Imminent Demand: Legislative proposals regulating the healthcare supply chain are on the way.
Nearly 20 years ago, legislation providing healthcare group purchasing organizations (GPOs) a safe harbor to accept administrative fees from hospital suppliers was enacted; propelling GPOs into what is now a $238 billion dollar industry. Over the years, individual GPO business models evolved into complex, multifaceted organizations.
GPO contracting practices like sole-sourcing, bundling and long-term contractual relationships became front-page news in 2002. This, in turn, ignited legislative and regulatory scrutiny by the U.S. Senate, Federal Trade Commission (FTC), Department of Health and Human Services Inspector General, the Government Accountability Office, and various state legislatures and attorney generals. The industry responded by enacting Codes of Conduct to address ethical concerns in hopes of thwarting legislation. Despite the industry’s efforts, various legislative proposals are now on the table for consideration.
The Senate Judiciary Antitrust Subcommittee plans to hold a fourth hearing on GPOs. Originally scheduled for Oct. 19th, the hearing was postponed due to a crowded Senate agenda, including Supreme Court nominee confirmation hearings. Subcommittee leadership expects the hearing to take place in February 2006.
Senate Antitrust Subcommittee Majority Leader, Mike DeWine (R-Ohio) and Ranking Member, Herb Kohl (D-Wis.), plan to focus the hearing on four options they foresee for the GPO industry.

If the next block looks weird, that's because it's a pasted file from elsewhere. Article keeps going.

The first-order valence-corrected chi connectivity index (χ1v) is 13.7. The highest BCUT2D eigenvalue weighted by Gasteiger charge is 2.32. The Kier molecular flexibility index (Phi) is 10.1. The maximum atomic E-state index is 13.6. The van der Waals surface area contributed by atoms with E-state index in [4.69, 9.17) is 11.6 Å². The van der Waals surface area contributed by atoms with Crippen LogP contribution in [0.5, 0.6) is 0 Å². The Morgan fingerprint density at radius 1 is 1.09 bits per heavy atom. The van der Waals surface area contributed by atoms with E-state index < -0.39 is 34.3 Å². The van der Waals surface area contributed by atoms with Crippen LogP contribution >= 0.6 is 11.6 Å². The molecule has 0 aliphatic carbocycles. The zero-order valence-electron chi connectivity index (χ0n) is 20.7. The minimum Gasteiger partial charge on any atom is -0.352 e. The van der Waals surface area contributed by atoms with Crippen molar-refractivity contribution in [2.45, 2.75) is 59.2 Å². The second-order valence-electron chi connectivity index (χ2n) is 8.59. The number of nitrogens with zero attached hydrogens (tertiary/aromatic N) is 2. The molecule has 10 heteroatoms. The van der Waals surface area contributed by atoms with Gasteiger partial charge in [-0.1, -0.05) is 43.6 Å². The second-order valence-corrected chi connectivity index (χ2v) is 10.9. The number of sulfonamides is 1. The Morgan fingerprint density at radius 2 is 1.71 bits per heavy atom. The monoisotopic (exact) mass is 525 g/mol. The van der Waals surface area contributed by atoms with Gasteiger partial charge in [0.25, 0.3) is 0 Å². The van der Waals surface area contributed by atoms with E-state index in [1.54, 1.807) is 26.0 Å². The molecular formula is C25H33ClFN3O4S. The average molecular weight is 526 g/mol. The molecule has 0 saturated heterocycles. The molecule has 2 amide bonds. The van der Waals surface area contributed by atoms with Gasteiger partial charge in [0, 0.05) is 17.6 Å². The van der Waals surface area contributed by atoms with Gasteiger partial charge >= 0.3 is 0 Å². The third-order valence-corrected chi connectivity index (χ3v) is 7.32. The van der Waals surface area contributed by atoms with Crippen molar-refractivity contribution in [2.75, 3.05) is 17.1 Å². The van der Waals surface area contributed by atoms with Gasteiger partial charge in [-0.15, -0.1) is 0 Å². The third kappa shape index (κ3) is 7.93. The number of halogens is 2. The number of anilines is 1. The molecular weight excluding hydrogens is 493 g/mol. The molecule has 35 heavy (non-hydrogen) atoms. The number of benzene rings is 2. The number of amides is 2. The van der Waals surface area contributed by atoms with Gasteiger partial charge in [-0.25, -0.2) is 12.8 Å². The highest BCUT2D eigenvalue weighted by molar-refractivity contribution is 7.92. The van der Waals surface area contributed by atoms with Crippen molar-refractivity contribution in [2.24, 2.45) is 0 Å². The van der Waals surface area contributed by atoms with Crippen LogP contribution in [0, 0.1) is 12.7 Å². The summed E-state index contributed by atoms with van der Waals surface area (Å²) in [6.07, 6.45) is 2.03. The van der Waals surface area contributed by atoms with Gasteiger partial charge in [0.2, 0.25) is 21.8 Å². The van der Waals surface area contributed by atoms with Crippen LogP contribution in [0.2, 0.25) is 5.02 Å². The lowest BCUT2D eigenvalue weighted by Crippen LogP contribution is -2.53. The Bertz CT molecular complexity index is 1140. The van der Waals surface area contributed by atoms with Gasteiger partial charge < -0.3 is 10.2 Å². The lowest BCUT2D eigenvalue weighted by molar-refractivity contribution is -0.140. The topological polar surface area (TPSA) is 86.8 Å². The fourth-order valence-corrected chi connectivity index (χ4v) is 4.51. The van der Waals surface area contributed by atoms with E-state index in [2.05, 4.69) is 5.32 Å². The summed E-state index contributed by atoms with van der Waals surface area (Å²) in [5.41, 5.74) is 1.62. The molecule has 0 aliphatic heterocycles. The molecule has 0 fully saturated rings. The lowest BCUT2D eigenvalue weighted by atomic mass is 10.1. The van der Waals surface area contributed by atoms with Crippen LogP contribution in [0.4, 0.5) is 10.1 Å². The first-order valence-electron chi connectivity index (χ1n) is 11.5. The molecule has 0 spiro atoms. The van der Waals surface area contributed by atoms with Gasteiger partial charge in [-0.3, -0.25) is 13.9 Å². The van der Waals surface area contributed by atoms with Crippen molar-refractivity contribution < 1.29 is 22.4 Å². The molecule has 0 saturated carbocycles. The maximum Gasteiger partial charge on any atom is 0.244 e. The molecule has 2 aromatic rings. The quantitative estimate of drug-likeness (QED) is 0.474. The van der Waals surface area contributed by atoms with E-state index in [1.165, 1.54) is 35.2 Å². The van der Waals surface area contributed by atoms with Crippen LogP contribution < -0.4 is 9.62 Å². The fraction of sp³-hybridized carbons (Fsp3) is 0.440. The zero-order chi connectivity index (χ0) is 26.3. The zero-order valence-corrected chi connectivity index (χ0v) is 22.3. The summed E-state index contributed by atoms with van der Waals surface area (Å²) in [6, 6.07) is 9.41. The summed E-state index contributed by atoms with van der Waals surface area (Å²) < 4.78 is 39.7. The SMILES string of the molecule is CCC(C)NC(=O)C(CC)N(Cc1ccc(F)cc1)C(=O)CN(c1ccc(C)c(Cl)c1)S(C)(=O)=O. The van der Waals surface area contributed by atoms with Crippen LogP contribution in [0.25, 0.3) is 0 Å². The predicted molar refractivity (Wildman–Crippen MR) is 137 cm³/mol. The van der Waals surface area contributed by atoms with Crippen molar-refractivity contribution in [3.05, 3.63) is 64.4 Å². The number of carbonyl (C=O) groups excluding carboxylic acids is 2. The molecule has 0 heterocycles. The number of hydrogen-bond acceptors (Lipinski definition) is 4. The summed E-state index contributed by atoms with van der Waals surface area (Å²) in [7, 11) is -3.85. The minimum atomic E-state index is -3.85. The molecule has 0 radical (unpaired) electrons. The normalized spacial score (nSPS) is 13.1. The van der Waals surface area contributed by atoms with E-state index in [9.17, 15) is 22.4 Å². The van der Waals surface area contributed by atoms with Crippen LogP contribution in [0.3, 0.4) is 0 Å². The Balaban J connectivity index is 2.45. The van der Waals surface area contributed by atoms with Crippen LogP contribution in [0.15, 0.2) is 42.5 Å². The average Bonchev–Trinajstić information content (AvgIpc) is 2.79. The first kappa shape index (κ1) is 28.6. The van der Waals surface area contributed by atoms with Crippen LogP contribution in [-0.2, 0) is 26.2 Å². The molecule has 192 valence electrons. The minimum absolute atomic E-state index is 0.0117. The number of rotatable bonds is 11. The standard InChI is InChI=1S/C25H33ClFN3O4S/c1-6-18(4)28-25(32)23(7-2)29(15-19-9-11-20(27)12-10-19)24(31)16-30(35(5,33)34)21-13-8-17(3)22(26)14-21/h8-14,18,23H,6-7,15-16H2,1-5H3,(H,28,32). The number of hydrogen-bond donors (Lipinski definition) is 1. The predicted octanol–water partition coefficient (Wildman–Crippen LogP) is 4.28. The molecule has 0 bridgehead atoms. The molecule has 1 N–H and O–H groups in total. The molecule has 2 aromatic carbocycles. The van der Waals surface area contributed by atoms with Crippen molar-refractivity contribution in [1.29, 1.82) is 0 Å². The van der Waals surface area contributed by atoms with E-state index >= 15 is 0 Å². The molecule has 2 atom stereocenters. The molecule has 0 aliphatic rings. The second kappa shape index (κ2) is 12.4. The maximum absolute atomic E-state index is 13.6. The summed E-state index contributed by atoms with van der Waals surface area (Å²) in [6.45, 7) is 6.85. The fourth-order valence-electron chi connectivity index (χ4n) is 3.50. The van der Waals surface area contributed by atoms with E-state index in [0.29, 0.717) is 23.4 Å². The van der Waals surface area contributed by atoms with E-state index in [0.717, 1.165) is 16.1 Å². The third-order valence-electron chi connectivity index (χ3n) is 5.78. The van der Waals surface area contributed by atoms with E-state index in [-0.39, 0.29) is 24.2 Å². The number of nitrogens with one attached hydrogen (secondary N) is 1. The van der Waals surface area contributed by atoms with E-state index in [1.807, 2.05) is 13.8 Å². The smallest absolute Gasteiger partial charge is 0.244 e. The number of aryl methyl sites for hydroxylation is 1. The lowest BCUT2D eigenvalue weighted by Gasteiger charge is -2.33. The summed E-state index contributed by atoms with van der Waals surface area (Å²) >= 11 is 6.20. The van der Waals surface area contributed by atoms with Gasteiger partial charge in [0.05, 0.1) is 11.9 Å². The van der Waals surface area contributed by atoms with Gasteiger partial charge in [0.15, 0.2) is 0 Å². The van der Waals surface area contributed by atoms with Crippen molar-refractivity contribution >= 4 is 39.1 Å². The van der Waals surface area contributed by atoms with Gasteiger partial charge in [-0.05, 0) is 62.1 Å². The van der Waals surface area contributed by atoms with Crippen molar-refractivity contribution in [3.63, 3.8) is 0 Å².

One option centers on the recently embodied Healthcare Group Purchasing Industry Initiative (HGPII). Formed by nine of the nation’s GPOs, the Initiative’s goal is to “pledge to follow six core ethical principles, to report annually on adherence to these principles using an Annual Accountability Questionnaire, and to participate in an Annual Best Practices Forum to discuss best ethical and business conduct practices with other GPO representatives and with representatives from government and other organizations.” Though many provider organizations have supported this initiative, the Subcommittee’s leadership is still wary of the industry’s commitment to their self-regulating Codes of Conduct.
Legislation from the 108th Congress [The Medical Device Competition Act of 2005 (S.2880)] is being reconsidered, as well as two new legislative proposals. The principles of each vary, but reflect one or more of the following provisions:
Affirmative regulation or certification of compliance by the Department of Health and Human Services (HHS).
Either elimination of or limitations on administrative fees paid to GPOs and other related organizations.
Coordination among HHS, FTC and the Department of Justice to oversee the purchasing industry.
If enacted, the legislative proposals would impact not just GPOs and integrated delivery networks, but all segments of the healthcare supply chain. Potentially pharmacy benefit managers (PBMs), distributors, wholesalers and even providers, as well as each entities’ employees, would be subjected to new regulation.
The effects of modifications to the Medicare safe harbor will be exuberant. To explore this topic and more, Robert Betz Associates; Inc. encourages you to attend its inaugural RBA’s Health Policy Forum: A Supply Chain Forecast, on Feb. 2-3, 2006 in Washington, DC. For more information on this forum or on other health policy issues please visit the RBA Web site at www.robertbetz.com or contact us at (703) 243-1719.